I was trying to implement neat myself, using the original paper but got stuck.

Let's say that in the last generation I had the following species:

Specie 1:     members: 100    avg_score: 100
Specie 2:     members: 150    avg_score: 120
Specie 3:     members: 300    avg_score: 50
Specie 4:     members: 10     avg_score: 110

My attempt right now for the next gen. is the following:

  1. from each species, remove each genome except one random genome.
  2. place each genome in the species / perhaps create a new one
  3. set the score of the specie to the average of the scores of each genome in the specie.

    4.1 reproduce by killing the worst 90% in each specie.

    4.2 choose a specie, based on their score.

    4.3 from that specie, choose 2 genomes and breed a new genome.

I am not sure if this is the correct attempt, especially when I "kill" 90% of the genomes. This percentage value is choosen randomly by me right now (it's just about the concept).

If a specie, after the killing, has 0 members. Did it then go extinct?

In my given example, Specie 4 is likely to go extinct if I kill 90%.

Is my attempt correct, or how does a specie usually go extinct?

1 Answer 1


Firstly, I would STRONGLY suggest NOT trying to implement NEAT from scratch. It is a much more complex thing to do than it may seem at first (feel free to take a look at the public repositories of the many available implementations).

Now, to answer your questions more specifically:

There are many flavours of NEAT. In your case, your doubts seem to deal with the concept of elitism which, yes, is usually a parameter you need to set yourself. Typically the algorithm works like this:

  1. Speciate genomes. That is, arrange them into a given number of species putting those closer to each other together (e.g., k-means speciation).
  2. Select elites. You reserve a given number or percentage of individuals from each specie, and pass them to the new generation. Depending on how you apply this, there will always survive at least one member from each species!
  3. Choose genomes for reproduction, based on fitness (and perhaps on species' fitness as well). This also allows for different specific implementation flavours.
  4. Reproduction. There is asexual reproduction (variations on the chosen genome) and sexual reproduction. Sexual reproduction works by taking genes from two parents (again, different implementations) and then mutating some. There is inter and intra species sexual reproduction (is the other parent from the same species or from a different one), but you are free to disable either.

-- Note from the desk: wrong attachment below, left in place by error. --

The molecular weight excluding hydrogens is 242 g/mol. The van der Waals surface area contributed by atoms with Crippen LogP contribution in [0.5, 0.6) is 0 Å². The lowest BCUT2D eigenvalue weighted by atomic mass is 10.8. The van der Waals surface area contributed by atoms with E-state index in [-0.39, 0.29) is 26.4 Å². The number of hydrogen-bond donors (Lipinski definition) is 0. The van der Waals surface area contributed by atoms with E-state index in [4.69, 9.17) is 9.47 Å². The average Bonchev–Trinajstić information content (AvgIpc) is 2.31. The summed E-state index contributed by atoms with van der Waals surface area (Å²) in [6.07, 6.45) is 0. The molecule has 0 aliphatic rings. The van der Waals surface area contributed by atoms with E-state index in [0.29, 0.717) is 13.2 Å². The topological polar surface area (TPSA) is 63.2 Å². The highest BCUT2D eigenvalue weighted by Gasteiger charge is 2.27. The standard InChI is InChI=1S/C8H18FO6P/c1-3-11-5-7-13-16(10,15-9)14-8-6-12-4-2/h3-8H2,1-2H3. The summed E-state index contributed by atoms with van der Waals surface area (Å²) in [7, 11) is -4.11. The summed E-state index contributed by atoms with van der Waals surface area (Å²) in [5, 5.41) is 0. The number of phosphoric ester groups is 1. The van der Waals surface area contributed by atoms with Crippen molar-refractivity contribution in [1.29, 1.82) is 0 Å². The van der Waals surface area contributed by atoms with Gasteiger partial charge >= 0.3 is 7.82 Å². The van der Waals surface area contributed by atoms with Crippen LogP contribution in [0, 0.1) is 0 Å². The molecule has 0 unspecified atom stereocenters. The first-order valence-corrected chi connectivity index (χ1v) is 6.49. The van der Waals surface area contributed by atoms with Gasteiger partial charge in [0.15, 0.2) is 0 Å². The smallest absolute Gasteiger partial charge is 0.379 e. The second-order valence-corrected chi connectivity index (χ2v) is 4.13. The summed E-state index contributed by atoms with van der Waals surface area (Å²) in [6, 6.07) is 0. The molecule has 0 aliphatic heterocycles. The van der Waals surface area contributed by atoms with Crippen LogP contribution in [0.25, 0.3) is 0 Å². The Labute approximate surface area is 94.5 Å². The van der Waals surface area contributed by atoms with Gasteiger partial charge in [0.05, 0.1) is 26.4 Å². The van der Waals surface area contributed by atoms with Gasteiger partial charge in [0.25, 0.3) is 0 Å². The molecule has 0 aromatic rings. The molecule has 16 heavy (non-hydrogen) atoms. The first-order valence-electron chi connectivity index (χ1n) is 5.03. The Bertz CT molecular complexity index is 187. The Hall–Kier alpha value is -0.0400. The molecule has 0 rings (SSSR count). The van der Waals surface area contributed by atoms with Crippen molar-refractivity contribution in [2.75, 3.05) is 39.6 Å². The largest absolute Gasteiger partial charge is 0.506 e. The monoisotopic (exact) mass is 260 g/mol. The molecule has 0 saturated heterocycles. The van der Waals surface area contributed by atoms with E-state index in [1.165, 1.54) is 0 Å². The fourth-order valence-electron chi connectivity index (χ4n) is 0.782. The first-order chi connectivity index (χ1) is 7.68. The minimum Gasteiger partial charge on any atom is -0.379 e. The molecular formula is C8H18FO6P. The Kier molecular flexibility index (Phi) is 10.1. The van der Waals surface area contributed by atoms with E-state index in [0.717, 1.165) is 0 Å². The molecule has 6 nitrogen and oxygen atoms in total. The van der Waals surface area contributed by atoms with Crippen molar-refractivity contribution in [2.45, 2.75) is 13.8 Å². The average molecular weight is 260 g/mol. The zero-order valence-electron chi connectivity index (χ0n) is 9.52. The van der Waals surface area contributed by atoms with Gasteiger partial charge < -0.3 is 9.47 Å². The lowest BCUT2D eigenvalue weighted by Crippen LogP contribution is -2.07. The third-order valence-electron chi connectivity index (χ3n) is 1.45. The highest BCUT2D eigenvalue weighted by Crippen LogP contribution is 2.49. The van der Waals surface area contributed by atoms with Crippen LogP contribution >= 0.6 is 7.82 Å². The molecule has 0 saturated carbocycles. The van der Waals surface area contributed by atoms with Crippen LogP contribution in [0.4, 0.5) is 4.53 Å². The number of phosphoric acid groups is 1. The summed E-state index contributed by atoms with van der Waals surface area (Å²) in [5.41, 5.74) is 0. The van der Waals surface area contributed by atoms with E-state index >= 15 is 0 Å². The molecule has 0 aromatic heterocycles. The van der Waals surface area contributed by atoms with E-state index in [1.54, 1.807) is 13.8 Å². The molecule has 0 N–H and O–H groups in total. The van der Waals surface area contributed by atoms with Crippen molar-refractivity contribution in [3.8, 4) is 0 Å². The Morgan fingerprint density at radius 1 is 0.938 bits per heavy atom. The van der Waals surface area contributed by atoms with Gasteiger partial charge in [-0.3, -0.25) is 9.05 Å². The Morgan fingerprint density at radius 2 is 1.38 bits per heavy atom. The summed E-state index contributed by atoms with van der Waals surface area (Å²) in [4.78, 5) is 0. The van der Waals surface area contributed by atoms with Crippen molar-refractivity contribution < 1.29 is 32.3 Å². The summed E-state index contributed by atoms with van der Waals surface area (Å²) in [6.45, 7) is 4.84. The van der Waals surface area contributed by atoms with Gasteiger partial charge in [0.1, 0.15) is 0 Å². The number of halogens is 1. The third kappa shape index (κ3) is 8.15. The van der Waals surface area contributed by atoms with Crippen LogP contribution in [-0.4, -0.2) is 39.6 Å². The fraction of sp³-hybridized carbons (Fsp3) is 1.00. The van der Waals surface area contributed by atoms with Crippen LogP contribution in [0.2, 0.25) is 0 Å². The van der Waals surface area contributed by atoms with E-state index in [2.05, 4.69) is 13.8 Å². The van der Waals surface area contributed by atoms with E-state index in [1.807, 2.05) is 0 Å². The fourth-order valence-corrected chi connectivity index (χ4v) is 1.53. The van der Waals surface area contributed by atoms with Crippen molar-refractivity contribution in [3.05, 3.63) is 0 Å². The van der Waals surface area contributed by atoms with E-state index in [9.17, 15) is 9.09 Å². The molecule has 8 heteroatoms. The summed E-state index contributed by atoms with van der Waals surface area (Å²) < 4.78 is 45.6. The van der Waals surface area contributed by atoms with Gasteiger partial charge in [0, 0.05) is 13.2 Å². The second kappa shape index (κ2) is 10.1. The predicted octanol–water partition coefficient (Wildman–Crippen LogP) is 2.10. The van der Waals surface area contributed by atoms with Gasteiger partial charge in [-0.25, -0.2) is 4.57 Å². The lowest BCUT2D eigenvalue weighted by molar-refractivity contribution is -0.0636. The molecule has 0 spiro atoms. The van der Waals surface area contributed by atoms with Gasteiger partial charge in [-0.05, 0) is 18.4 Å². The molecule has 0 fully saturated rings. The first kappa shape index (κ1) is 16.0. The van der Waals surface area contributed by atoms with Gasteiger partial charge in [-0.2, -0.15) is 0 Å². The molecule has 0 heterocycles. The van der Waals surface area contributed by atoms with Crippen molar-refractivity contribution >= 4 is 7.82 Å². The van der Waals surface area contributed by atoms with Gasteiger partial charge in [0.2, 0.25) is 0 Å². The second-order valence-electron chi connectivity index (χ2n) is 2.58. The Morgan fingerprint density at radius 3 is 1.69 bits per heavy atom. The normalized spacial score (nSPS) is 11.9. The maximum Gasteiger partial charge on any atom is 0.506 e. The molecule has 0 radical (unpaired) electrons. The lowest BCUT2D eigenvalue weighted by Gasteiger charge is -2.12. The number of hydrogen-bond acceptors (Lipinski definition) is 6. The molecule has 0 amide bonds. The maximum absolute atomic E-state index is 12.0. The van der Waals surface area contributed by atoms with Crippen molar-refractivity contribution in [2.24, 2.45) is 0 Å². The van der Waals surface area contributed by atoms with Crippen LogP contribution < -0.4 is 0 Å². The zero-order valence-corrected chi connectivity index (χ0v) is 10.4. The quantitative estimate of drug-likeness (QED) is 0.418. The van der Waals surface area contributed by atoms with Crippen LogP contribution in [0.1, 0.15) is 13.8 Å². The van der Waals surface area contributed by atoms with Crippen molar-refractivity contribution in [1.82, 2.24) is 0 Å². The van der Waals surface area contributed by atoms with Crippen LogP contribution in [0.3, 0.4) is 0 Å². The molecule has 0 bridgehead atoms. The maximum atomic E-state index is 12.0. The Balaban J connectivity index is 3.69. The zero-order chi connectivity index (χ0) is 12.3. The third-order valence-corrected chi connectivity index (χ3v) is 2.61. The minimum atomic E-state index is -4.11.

5. Re-evaluation of the offspring (set new fitness values).
  6. Speciation.

Note that speciation is re-applied periodically (typically every generation), so that species don't really have a strong definition (nothing really prevents an elite genome, copied unaltered to the next generation, to be assigned to a new species).

If you are working with a fixed population size and k-means speciation, there will always be k species, no matter what. In a sense, they are all new species every iteration.

  • Thanks for the explanation! Is there a way to adjust the behavior of asexual, inter- and intrasexual reproduction? Dec 3, 2020 at 15:15
  • 1
    Of course there is! Firstly, you can adjust the likelihood of each event, or event "switch-off" any of them. You can also change parameters for speciation (how likely you are to form new groups, whether you have a fixed number of species, etc). You can change the number of elites. You can decide what to do with non-compatible "genes" in sexual reproduction: don't mix those individuals? Mix only common stuff and take the rest from one parent at random? (If so, from the fittest parent? From one at random?). You also have a few mutation rates to adjust (new connection, deletion of node, etc).
    – Pablo
    Dec 4, 2020 at 8:12
  • Nice! Thanks man, I think I've seen most of the options in the config file. Dec 4, 2020 at 14:22
  • I do wonder how to add more intrasexual behaviour.. Dec 4, 2020 at 15:07
  • In the C# version of NEAT I used there was a parameter for this, but it's been to long to remember the exact details.
    – Pablo
    Dec 5, 2020 at 9:23

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